Please, since YOU are such a knowledgable person, how about you give us your CV so we can see how many games you've worked on that have millions of players and we can see exactly what their patch cycles were like. Show us exactly how pros do it.

    You know, instead of being an anonymous troll.... man up and put your money where your mouth is instead of blowing hot air around.
    p450 :: 92.2k EK :: 2.54m TK
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  • #44
    Actually, the only qualified people to tell me that my guess was *wrong are software engineers at Blizzard.

    I will be completely honest with you, I'm performing an experiment, I just add a tiny amount of arrogance to my posts, that will produce the following:

    - I'm automatically wrong no matter how right or wrong I am.

    It's kind of amusing to be honest. How, without any real proof, you call me ignorant, when if you quote me, I never said I was sure of anything I only guessed and commented about it.

    But it's ok, it happens also the other way around, people who use a pleasant tone and are very polite and humble, are a lot less questioned by the rest, even if their message is the same.

    *actually, can a guess be wrong?
  • #45
    Quote from lalaurentide

    Still, they could release the mob density as it stands now by itself, and then release 1.0.8 later on with the tweaks and other patches. For having played the public test, it is clear the mob density change does not break or crash the game, and even if it did in maybe two or three rare circumstances, it would be better customer support and better for the game in the long run to release as is. People are right to criticized Blizzard for their long and slow iteration and patching process, but my guess is there are probably 2 or 3 people, 5 at most, working on patching and improving D3, so much for the hundred of millions of dollars they made, they would rather cash that out than investing a big effing 2 million dollars on 20 people to work full time on D3. But I guess that's just me, I would care if I made a game and be grateful to those who bought it.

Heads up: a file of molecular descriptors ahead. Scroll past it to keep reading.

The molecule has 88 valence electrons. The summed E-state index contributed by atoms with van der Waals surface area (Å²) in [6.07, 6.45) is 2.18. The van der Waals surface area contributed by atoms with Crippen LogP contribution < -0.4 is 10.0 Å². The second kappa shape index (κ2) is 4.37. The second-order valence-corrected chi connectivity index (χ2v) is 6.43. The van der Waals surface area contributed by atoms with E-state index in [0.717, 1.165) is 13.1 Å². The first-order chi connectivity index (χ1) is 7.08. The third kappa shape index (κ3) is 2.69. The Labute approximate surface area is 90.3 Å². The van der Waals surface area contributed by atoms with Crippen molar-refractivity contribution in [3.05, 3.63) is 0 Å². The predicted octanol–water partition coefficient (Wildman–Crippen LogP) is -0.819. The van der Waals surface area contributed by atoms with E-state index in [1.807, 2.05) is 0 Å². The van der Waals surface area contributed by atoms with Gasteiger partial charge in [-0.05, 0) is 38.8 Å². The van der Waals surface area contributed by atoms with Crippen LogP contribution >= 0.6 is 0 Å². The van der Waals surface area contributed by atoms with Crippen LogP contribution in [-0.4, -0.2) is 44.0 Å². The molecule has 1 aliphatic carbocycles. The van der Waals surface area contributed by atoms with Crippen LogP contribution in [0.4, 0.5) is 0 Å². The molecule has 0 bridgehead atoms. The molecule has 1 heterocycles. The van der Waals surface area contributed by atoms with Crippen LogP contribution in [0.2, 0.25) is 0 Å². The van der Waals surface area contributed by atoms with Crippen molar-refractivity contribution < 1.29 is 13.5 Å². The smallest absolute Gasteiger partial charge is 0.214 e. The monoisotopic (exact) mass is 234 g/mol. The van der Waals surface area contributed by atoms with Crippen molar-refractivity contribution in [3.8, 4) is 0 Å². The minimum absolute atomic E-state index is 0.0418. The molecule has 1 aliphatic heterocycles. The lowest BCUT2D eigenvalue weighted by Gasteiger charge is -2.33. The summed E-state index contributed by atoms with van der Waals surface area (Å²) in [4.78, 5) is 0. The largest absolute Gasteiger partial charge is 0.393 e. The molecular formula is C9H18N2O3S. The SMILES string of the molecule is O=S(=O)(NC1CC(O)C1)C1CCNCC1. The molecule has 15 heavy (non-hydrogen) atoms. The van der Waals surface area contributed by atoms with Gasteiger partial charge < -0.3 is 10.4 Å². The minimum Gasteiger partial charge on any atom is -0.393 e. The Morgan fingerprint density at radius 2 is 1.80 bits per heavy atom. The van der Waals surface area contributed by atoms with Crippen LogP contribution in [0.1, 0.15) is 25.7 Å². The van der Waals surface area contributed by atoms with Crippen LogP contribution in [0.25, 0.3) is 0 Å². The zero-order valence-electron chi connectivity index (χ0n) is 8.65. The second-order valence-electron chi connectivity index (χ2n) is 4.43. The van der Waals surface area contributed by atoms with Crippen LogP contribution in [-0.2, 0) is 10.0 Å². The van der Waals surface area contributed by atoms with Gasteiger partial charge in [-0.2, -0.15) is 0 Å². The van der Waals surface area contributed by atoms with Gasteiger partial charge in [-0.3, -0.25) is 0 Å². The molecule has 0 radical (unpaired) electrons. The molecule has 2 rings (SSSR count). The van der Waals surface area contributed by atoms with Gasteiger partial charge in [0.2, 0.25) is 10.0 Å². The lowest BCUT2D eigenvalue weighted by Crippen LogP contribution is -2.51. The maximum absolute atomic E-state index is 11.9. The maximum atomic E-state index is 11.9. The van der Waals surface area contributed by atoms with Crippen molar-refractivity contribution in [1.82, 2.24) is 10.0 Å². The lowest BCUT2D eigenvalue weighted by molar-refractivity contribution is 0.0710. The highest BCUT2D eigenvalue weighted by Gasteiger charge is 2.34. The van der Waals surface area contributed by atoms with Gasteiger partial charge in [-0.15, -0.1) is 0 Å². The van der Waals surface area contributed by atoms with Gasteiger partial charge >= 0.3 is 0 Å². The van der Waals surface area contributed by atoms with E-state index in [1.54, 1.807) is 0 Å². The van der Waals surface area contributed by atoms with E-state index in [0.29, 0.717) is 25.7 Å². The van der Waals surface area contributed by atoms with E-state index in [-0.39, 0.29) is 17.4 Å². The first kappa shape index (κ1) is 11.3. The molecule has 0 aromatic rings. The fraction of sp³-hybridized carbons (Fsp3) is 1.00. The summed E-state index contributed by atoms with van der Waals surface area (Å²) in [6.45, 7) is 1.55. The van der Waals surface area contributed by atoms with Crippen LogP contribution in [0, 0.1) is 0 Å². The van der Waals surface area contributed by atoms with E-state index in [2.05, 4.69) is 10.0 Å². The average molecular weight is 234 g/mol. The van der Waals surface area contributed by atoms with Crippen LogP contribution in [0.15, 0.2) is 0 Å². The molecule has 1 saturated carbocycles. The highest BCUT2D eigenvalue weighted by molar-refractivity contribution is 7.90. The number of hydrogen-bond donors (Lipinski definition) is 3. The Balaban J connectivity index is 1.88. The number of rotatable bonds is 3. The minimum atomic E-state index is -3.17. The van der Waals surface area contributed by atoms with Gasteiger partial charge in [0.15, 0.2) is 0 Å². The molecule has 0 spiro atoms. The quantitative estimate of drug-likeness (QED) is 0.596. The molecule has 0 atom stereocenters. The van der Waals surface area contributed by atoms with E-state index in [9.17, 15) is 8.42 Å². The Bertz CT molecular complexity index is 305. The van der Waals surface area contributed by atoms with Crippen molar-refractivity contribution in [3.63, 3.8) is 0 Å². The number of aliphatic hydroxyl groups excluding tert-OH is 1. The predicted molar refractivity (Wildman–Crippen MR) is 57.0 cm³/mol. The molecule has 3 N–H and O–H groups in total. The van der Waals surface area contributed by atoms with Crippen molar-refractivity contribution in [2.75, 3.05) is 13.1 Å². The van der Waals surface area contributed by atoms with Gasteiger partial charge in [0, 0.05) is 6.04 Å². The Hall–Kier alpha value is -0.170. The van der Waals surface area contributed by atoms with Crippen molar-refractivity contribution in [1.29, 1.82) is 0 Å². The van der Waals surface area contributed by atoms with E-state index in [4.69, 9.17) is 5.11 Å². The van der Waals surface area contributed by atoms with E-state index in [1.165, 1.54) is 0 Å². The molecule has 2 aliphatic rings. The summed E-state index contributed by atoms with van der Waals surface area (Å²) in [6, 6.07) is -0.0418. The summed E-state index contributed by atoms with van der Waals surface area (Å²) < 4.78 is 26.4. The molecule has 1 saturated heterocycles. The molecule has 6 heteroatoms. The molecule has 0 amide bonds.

It's like WoW, when you weight the money invested against the money they make, you can ask yourself if Blizzard is planning on buying its own country.


    Finally i can quote this (stupid net being stupid!!).

    Why would they release a patch early that is just buggy and glitchy? As if there aren't enough problems associated with releasing a patch then doing it without it being properly tested. I'm for one, glad they take their time and so i dont randomly DC or Crash because they release it early. Ever played HC? Doubt it, because if you did you would know a crash or a DC has a 90% chance of you ending up in the graveyard.

    Also, to further extend. People at the moment are already "pissed" with the game because they have some PMS issues with "itemization" or "PvP". Ever thought of what would happen if every major patch they released they released early and then people chain DC or drop from the game?

    Think about it :)
  • #46
    Another thing that I think is extremely negative in the way they deliver new fixes/content, is for example in this case, the fact that they didn't hotfix the id-all feature, why wait so long when in a few days a dev could take care of everything involved with that change, art + test provided.

    I actually don't have a lot of interest in that feature in particular, but, I know a lot of people do, and if it was up to me, I would deliver that first, quickly, and then proceed to implement the bigger changes.
  • #47
    Quote from Indimix

    *actually, can a guess be wrong?

    Yeah. Why shouldn't it be able to?

    The reason for adding many changes together in a patch instead of hotfixing it all, is to make it much easier to test the changes.